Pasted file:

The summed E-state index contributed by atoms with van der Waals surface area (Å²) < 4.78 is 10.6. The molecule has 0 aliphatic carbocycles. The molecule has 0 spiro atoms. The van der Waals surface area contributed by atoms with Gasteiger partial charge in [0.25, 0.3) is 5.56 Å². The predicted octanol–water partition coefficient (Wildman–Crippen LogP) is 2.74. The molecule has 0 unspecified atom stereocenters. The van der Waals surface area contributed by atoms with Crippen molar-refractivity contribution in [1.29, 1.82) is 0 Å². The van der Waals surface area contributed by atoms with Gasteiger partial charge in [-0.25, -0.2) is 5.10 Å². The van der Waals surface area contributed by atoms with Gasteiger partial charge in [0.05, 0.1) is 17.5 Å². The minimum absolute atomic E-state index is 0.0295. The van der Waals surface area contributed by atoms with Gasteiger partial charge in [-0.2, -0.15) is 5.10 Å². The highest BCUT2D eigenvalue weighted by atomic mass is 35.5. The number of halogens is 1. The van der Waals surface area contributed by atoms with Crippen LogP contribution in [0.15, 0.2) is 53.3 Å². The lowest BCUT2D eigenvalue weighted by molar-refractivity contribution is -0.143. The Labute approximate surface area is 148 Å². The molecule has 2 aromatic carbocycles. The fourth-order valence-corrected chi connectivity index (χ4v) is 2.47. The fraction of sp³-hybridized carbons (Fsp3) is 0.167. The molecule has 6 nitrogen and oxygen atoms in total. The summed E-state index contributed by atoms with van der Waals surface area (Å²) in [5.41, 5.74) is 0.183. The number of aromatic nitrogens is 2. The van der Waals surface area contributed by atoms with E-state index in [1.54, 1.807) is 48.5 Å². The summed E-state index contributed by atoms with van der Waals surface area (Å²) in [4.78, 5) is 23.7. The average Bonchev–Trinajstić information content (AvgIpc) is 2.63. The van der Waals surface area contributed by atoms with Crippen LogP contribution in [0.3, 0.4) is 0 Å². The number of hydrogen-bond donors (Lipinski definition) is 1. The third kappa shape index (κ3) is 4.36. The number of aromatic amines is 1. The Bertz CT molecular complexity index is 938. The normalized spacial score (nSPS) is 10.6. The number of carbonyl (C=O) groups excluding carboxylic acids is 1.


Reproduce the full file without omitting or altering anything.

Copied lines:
The summed E-state index contributed by atoms with van der Waals surface area (Å²) < 4.78 is 10.6. The molecule has 0 aliphatic carbocycles. The molecule has 0 spiro atoms. The van der Waals surface area contributed by atoms with Gasteiger partial charge in [0.25, 0.3) is 5.56 Å². The predicted octanol–water partition coefficient (Wildman–Crippen LogP) is 2.74. The molecule has 0 unspecified atom stereocenters. The van der Waals surface area contributed by atoms with Crippen molar-refractivity contribution in [1.29, 1.82) is 0 Å². The van der Waals surface area contributed by atoms with Gasteiger partial charge in [-0.25, -0.2) is 5.10 Å². The van der Waals surface area contributed by atoms with Gasteiger partial charge in [0.05, 0.1) is 17.5 Å². The minimum absolute atomic E-state index is 0.0295. The van der Waals surface area contributed by atoms with Gasteiger partial charge in [-0.2, -0.15) is 5.10 Å². The highest BCUT2D eigenvalue weighted by atomic mass is 35.5. The number of halogens is 1. The van der Waals surface area contributed by atoms with Crippen LogP contribution in [0.15, 0.2) is 53.3 Å². The lowest BCUT2D eigenvalue weighted by molar-refractivity contribution is -0.143. The Labute approximate surface area is 148 Å². The molecule has 2 aromatic carbocycles. The fourth-order valence-corrected chi connectivity index (χ4v) is 2.47. The fraction of sp³-hybridized carbons (Fsp3) is 0.167. The molecule has 6 nitrogen and oxygen atoms in total. The summed E-state index contributed by atoms with van der Waals surface area (Å²) in [5.41, 5.74) is 0.183. The number of aromatic nitrogens is 2. The van der Waals surface area contributed by atoms with E-state index in [1.54, 1.807) is 48.5 Å². The summed E-state index contributed by atoms with van der Waals surface area (Å²) in [4.78, 5) is 23.7. The average Bonchev–Trinajstić information content (AvgIpc) is 2.63. The van der Waals surface area contributed by atoms with Crippen LogP contribution in [0.3, 0.4) is 0 Å². The number of hydrogen-bond donors (Lipinski definition) is 1. The third kappa shape index (κ3) is 4.36. The number of aromatic amines is 1. The Bertz CT molecular complexity index is 938. The normalized spacial score (nSPS) is 10.6. The number of carbonyl (C=O) groups excluding carboxylic acids is 1.